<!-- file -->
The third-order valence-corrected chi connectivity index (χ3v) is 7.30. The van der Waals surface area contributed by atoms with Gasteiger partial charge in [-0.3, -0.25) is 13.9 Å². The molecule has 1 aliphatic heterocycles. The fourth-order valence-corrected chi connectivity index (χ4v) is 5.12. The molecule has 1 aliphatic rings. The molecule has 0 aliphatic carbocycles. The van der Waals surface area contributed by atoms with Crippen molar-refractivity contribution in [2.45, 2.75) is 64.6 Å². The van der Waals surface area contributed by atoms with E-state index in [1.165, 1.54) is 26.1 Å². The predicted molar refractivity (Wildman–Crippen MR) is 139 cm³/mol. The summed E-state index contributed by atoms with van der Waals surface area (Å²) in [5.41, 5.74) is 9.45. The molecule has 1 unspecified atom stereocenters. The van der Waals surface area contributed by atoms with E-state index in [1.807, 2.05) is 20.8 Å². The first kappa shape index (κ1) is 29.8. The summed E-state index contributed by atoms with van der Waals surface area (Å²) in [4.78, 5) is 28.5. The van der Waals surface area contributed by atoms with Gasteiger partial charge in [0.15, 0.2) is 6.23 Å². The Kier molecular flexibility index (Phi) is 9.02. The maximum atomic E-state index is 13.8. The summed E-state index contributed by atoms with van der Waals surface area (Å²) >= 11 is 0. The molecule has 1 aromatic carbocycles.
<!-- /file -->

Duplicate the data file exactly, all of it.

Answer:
The third-order valence-corrected chi connectivity index (χ3v) is 7.30. The van der Waals surface area contributed by atoms with Gasteiger partial charge in [-0.3, -0.25) is 13.9 Å². The molecule has 1 aliphatic heterocycles. The fourth-order valence-corrected chi connectivity index (χ4v) is 5.12. The molecule has 1 aliphatic rings. The molecule has 0 aliphatic carbocycles. The van der Waals surface area contributed by atoms with Crippen molar-refractivity contribution in [2.45, 2.75) is 64.6 Å². The van der Waals surface area contributed by atoms with E-state index in [1.165, 1.54) is 26.1 Å². The predicted molar refractivity (Wildman–Crippen MR) is 139 cm³/mol. The summed E-state index contributed by atoms with van der Waals surface area (Å²) in [5.41, 5.74) is 9.45. The molecule has 1 unspecified atom stereocenters. The van der Waals surface area contributed by atoms with E-state index in [1.807, 2.05) is 20.8 Å². The first kappa shape index (κ1) is 29.8. The summed E-state index contributed by atoms with van der Waals surface area (Å²) in [4.78, 5) is 28.5. The van der Waals surface area contributed by atoms with Gasteiger partial charge in [0.15, 0.2) is 6.23 Å². The Kier molecular flexibility index (Phi) is 9.02. The maximum atomic E-state index is 13.8. The summed E-state index contributed by atoms with van der Waals surface area (Å²) >= 11 is 0. The molecule has 1 aromatic carbocycles.